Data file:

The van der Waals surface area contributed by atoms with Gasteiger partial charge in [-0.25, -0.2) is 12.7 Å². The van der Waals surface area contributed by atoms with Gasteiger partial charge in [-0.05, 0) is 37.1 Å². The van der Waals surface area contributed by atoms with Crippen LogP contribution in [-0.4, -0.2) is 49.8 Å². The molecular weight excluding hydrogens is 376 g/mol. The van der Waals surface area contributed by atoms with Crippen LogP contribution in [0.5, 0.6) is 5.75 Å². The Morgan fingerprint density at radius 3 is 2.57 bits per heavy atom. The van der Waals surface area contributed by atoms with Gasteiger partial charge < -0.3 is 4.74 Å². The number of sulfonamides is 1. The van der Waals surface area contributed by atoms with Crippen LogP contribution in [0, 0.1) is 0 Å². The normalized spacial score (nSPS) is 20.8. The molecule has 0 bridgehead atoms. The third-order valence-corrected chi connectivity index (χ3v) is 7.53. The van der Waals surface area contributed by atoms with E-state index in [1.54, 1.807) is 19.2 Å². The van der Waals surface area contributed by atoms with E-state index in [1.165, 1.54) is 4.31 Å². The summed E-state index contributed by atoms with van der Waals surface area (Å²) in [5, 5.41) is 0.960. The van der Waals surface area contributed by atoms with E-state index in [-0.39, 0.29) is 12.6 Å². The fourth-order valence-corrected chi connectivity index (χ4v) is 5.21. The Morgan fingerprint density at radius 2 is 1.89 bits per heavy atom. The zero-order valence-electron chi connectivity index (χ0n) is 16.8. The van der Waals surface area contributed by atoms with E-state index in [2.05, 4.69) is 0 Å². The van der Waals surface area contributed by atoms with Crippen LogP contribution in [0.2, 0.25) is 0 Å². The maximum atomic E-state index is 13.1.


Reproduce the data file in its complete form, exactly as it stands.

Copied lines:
The van der Waals surface area contributed by atoms with Gasteiger partial charge in [-0.25, -0.2) is 12.7 Å². The van der Waals surface area contributed by atoms with Gasteiger partial charge in [-0.05, 0) is 37.1 Å². The van der Waals surface area contributed by atoms with Crippen LogP contribution in [-0.4, -0.2) is 49.8 Å². The molecular weight excluding hydrogens is 376 g/mol. The van der Waals surface area contributed by atoms with Crippen LogP contribution in [0.5, 0.6) is 5.75 Å². The Morgan fingerprint density at radius 3 is 2.57 bits per heavy atom. The van der Waals surface area contributed by atoms with Gasteiger partial charge < -0.3 is 4.74 Å². The number of sulfonamides is 1. The van der Waals surface area contributed by atoms with Crippen LogP contribution in [0, 0.1) is 0 Å². The normalized spacial score (nSPS) is 20.8. The molecule has 0 bridgehead atoms. The third-order valence-corrected chi connectivity index (χ3v) is 7.53. The van der Waals surface area contributed by atoms with E-state index in [1.54, 1.807) is 19.2 Å². The van der Waals surface area contributed by atoms with E-state index in [1.165, 1.54) is 4.31 Å². The summed E-state index contributed by atoms with van der Waals surface area (Å²) in [5, 5.41) is 0.960. The van der Waals surface area contributed by atoms with E-state index in [-0.39, 0.29) is 12.6 Å². The fourth-order valence-corrected chi connectivity index (χ4v) is 5.21. The Morgan fingerprint density at radius 2 is 1.89 bits per heavy atom. The zero-order valence-electron chi connectivity index (χ0n) is 16.8. The van der Waals surface area contributed by atoms with E-state index in [2.05, 4.69) is 0 Å². The van der Waals surface area contributed by atoms with Crippen LogP contribution in [0.2, 0.25) is 0 Å². The maximum atomic E-state index is 13.1.